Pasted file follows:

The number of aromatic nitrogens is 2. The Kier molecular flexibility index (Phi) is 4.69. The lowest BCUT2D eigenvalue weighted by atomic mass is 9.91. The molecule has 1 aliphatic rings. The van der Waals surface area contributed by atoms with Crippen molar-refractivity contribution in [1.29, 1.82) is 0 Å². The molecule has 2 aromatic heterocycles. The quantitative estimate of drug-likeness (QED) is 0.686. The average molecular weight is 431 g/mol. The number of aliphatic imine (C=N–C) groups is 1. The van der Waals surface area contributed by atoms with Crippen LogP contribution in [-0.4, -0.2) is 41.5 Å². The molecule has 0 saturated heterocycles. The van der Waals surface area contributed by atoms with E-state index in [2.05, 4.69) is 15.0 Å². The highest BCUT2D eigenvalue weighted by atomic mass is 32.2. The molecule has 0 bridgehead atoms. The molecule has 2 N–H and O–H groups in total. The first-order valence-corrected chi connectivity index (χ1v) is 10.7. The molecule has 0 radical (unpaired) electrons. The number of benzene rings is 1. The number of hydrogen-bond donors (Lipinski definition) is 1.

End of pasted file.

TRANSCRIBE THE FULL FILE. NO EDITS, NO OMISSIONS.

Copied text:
The number of aromatic nitrogens is 2. The Kier molecular flexibility index (Phi) is 4.69. The lowest BCUT2D eigenvalue weighted by atomic mass is 9.91. The molecule has 1 aliphatic rings. The van der Waals surface area contributed by atoms with Crippen molar-refractivity contribution in [1.29, 1.82) is 0 Å². The molecule has 2 aromatic heterocycles. The quantitative estimate of drug-likeness (QED) is 0.686. The average molecular weight is 431 g/mol. The number of aliphatic imine (C=N–C) groups is 1. The van der Waals surface area contributed by atoms with Crippen LogP contribution in [-0.4, -0.2) is 41.5 Å². The molecule has 0 saturated heterocycles. The van der Waals surface area contributed by atoms with E-state index in [2.05, 4.69) is 15.0 Å². The highest BCUT2D eigenvalue weighted by atomic mass is 32.2. The molecule has 0 bridgehead atoms. The molecule has 2 N–H and O–H groups in total. The first-order valence-corrected chi connectivity index (χ1v) is 10.7. The molecule has 0 radical (unpaired) electrons. The number of benzene rings is 1. The number of hydrogen-bond donors (Lipinski definition) is 1.